C: And she’s like, praise God you made a move.
S: It’s romance for awkward people.
C: It was really cute, because I thought he’d just get on the ship and that would be it, and we’d be left with them pining for each other and not having acknowledged it at all. Of course, it’s five movies, you can’t jump straight into the happily ever after right now. They need to stretch it out. But I’m glad we got a little bit of a happy sort of resolution in at least one respect – there’s happiness on the horizon, which is nice.
S: And on that note, I’m going to assume we jump forward a bit in time – we see Jacob’s bakery, which seems pretty well established. He’s got a van, customers out the door, he’s hiring – he’s clearly doing well. So maybe this is a few months? We see that Jacob has started to remember some of the things he saw, because all his pastries are shaped like the beasts he saw. And in walks trouble in pink.
C: I thought, and I may have pointed it out earlier that whatever it was that bit him earlier was going to make it hard for him to be Obliviated, or make him immune, and that may still be the case. But if the venom of whatever that was the Thunderbird released Obliviates bad memories – they’re not bad memories to him. It makes sense that stuff is going to hang around and start to surface. I don’t know what the status is going to be in the second movie, but I can easily see him remembering exactly who Queenie is and everything that happened when he sees her again, just because she’s probably the happiest that he’s ever been.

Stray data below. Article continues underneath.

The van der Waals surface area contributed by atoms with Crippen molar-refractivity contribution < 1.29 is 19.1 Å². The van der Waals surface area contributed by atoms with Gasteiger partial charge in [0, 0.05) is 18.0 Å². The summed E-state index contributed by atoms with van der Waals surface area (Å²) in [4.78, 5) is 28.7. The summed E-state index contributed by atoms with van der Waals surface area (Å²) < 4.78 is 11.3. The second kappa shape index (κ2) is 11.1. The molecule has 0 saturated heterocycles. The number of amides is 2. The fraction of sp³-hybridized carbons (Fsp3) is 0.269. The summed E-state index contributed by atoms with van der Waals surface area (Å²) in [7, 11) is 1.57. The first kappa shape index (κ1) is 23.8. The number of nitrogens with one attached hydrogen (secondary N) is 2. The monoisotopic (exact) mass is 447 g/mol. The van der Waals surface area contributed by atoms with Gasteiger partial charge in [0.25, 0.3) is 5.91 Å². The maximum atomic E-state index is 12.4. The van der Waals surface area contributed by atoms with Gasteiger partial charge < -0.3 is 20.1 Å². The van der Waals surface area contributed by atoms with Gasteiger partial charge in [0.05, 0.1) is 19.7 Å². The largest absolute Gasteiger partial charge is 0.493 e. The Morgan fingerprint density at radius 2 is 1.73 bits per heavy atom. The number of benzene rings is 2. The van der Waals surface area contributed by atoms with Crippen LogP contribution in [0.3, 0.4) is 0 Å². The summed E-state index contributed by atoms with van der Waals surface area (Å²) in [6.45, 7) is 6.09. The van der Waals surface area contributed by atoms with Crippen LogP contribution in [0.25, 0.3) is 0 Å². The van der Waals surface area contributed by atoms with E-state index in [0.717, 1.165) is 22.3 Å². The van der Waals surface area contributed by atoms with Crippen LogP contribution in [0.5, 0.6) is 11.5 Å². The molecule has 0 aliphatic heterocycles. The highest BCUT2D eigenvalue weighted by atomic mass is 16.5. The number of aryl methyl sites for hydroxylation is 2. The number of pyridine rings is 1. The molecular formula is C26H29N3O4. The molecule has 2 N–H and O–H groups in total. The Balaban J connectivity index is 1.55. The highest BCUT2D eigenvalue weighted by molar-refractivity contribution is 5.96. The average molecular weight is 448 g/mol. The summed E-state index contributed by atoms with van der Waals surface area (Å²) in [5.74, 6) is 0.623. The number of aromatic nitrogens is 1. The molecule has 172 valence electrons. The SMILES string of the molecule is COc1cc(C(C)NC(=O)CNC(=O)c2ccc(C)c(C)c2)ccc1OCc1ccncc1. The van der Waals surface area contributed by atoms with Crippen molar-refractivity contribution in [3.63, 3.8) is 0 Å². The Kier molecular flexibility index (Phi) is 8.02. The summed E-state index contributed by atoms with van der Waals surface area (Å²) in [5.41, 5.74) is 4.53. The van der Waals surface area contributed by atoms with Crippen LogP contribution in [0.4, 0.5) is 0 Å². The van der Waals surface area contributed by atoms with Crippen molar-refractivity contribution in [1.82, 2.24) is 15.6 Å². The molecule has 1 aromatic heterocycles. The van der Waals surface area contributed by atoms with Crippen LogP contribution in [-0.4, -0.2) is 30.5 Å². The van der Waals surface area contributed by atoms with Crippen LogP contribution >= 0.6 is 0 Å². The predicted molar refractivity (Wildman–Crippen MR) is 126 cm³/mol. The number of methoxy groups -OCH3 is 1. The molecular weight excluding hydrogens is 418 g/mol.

S: As it turns out, Rowling has said that murtlap is very resistant to other potions and spells, so you may be right on that. And I think that line, where Newt refers to bad memories, I think it’s not a throwaway line. He doesn’t want to forget these, or lose all of this. It might explain why he’s remembering. Queenie comes in and gives him a smile and we get this great unspoken moment with Jacob putting it together, and he smiles. And it’s over! And I’m dancing in my seat because I love this music!